I actually used four of these healthy swaps last night, as I made turkey, quinoa, and vegetable stuffed peppers for dinner, and baked up a healthy banana-apple-blueberry bread for dessert.  They were both delicious!healthy stuffed peppershealthy banana apple blueberry bread

So tell me in the comments … which of these healthy swaps do you use?  Do you have any others to add?  Would you rather see the stuffed pepper recipe or the banana-apple-blueberry bread recipe for next week’s Foodie Friday?

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12 Comments

  1. Megan Lyons on June 16, 2013 at 9:41 am

    Thanks to my sister Lindsey for suggesting the idea for this post!!!

  2. Teddy on June 16, 2013 at 12:55 pm

    I vote for the stuffed pepper recipe for Foodie Friday!
    My new wife Holly and I are excited to try some of the grain swaps and French fry swaps. We use brown rice and quinoa pretty regularly, but haven’t heard of any of the others. We also use ground bison as a ground beef swap. It is lower in cholesterol and fat content than beef and has a slightly sweet flavor. Usually we make a ragu or bolognese sauce with the bison to put over spaghetti squash.

    • Megan Lyons on June 16, 2013 at 2:01 pm

      Hey Teddy, that’s such a great suggestion! Bison is super lean and is a really good alternative to ground beef. I’ve actually never had it myself, which is why it isn’t top of mind for me, but maybe you will be my inspiration to try it!

  3. […] you read my 7 Healthy Food Swaps post yesterday?  Check it out for easy swaps to boost the nutrition of your food without sacrificing […]

    • Gary on June 17, 2013 at 7:57 am

      I vote for the stuffed peppers, always a favorite meal in the Lyons household.

  4. Michelle on June 17, 2013 at 8:31 am

    I vote for Turkey-Quinoa-Veggie Stuffed Peppers!

    I just made this recipe for girl’s night last week and I highly recommend it: Zucchini with Quinoa stuffing. I didn’t hollow out the zuccinis – I just poured the stuffing on top.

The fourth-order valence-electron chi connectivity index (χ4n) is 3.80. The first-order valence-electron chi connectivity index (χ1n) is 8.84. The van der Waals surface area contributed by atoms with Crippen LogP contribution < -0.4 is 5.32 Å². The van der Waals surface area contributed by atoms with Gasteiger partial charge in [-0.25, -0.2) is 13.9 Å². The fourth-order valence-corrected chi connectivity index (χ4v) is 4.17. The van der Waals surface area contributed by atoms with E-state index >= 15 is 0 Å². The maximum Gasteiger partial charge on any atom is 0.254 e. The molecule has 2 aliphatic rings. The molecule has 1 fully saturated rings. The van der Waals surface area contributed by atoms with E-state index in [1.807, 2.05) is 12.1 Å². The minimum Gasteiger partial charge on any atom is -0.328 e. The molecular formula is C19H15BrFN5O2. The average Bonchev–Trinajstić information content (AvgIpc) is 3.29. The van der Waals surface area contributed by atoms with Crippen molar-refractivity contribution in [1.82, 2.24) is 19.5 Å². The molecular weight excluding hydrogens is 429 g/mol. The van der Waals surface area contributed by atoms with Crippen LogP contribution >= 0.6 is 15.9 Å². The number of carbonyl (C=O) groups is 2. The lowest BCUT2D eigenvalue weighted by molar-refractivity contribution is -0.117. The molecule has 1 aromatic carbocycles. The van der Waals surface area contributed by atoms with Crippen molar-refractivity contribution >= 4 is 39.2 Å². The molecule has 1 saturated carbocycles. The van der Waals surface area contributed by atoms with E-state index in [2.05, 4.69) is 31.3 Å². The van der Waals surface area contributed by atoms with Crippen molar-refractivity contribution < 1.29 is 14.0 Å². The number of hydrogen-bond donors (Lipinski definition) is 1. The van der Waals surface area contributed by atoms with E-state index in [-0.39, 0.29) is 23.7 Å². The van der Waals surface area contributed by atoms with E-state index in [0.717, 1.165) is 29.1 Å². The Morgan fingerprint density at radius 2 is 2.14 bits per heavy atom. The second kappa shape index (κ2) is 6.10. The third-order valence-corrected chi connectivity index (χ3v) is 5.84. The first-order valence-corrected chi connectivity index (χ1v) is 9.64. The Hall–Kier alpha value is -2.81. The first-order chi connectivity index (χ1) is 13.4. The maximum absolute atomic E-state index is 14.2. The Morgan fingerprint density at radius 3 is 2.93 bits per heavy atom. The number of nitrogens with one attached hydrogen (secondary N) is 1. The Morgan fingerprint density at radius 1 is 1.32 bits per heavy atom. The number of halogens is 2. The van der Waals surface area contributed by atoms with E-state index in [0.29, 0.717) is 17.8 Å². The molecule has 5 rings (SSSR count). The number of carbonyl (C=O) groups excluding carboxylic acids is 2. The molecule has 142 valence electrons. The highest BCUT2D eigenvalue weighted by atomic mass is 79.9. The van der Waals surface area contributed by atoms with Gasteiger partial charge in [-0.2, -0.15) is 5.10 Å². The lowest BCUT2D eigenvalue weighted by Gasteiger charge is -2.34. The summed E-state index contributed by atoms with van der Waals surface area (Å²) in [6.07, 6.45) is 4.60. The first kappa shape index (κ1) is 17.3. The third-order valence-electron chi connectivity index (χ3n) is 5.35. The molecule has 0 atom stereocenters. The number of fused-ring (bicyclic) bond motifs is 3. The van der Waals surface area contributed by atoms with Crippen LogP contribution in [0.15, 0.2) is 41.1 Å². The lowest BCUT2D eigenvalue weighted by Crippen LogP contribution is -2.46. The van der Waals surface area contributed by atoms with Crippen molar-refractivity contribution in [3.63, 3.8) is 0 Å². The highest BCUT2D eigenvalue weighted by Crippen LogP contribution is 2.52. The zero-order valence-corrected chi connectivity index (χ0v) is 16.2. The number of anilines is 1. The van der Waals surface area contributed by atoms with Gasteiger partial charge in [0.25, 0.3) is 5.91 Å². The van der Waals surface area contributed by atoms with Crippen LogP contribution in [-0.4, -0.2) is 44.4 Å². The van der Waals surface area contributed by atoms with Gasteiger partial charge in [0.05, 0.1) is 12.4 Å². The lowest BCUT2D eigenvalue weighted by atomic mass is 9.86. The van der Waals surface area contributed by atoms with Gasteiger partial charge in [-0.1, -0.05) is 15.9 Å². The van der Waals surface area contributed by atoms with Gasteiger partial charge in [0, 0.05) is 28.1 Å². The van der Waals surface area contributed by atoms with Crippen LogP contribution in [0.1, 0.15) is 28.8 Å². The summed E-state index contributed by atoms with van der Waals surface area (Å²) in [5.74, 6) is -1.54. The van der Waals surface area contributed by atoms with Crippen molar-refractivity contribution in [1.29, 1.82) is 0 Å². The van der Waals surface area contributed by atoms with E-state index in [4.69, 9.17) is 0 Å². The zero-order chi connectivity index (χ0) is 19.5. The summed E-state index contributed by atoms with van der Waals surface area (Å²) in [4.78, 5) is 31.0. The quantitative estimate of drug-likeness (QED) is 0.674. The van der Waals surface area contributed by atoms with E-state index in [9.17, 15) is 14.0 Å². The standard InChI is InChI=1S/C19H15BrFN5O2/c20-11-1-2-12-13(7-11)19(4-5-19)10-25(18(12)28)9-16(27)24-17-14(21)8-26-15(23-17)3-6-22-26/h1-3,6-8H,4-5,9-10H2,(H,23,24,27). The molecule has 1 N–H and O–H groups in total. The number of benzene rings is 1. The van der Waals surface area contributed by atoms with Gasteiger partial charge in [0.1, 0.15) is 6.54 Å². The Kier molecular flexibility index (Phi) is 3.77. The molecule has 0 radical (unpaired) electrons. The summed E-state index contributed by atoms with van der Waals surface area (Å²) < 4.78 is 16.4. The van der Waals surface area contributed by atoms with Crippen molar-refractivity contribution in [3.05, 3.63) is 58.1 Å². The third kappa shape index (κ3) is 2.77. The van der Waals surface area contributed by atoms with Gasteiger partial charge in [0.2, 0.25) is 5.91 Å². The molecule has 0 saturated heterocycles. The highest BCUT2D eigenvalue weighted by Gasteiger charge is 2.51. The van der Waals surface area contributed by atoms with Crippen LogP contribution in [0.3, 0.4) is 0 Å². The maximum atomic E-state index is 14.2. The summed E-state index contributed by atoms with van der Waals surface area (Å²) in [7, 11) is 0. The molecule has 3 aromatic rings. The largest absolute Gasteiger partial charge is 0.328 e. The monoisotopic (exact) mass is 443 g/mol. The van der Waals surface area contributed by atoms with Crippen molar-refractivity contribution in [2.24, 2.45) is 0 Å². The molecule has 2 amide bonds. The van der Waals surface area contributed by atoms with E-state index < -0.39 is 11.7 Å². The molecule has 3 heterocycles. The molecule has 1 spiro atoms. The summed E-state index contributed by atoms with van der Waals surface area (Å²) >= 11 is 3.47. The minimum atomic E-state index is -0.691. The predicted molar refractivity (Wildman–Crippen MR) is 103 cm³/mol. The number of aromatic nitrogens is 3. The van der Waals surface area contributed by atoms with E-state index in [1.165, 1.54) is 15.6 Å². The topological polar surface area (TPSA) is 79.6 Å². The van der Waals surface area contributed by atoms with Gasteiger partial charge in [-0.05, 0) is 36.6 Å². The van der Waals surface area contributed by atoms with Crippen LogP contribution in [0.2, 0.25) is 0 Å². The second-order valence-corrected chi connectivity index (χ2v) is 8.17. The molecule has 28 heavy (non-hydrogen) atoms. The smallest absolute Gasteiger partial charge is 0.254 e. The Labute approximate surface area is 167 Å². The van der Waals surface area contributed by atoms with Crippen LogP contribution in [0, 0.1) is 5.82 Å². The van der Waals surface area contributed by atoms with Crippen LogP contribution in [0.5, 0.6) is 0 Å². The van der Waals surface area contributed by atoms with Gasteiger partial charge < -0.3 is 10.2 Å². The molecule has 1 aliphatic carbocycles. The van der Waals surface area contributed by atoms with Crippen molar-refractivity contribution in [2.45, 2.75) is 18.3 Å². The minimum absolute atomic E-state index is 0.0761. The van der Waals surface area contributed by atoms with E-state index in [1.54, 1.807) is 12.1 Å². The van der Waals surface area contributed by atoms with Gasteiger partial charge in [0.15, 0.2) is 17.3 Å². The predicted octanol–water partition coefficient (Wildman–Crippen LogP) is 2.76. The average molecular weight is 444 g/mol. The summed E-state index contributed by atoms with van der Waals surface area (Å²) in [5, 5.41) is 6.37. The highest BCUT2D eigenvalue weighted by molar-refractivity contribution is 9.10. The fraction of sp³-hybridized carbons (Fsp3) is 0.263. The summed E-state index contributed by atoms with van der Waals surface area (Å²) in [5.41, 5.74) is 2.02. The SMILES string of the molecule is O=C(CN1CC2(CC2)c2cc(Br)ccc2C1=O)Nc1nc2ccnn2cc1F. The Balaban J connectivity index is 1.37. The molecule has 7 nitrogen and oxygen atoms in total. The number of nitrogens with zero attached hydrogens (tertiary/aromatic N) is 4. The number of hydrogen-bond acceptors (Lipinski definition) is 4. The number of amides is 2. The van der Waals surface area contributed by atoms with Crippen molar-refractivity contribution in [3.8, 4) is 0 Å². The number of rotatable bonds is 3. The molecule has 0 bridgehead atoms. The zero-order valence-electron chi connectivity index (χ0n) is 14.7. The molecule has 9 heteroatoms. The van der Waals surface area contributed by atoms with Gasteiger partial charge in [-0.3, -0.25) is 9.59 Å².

http://www.realsimple.com/food-recipes/browse-all-recipes/zucchini-quinoa-stuffing-00000000006981/index.html

    • Megan Lyons on June 17, 2013 at 12:37 pm

      This looks great, Michelle! I have made a similar stuffed zucchini before … I think it had black beans. Looks like a similar taste to my stuffed peppers!

  5. Katie on June 17, 2013 at 8:33 pm

    I often use brown rice and whole wheat flour, and no one in my family even realizes it 🙂 I have used applesauce instead of butter or oil before, but not lately. I’m goign to try that one again next time I bake!

    • Megan Lyons on June 18, 2013 at 9:21 am

      You’re so sneaky! Way to get those nutrients into those cute kids, Katie!

  6. Lindsey on June 21, 2013 at 12:51 pm

    Yay! Glad you were able to do this post- excellent ideas! I love sweet potato fries and I made beet chips as well. They weren’t quite as crispy but ill try again! Ill have to try applesauce instead of butter- how does that impact texture?

    • Megan Lyons on June 21, 2013 at 4:23 pm

      Beet chips?!? That sounds amazing! For most veggie chips, “low and slow” is the best way to get them crispy (lower temperature but cook for a longer time). But I’ve never tried beet chips – sounds awesome! If you’re baking, applesauce shouldn’t impact the texture much at all. If you want, go half and half with butter and applesauce to experiment, and then transition all the way!

  7. This week's top health articles on June 15, 2014 at 6:21 am

    […] fathers and grandfathers reading!  I wrote about how lucky I am to have my dad and father-in-law last year, and I certainly feel the same way today.  I’m lucky enough to have two wonderful role […]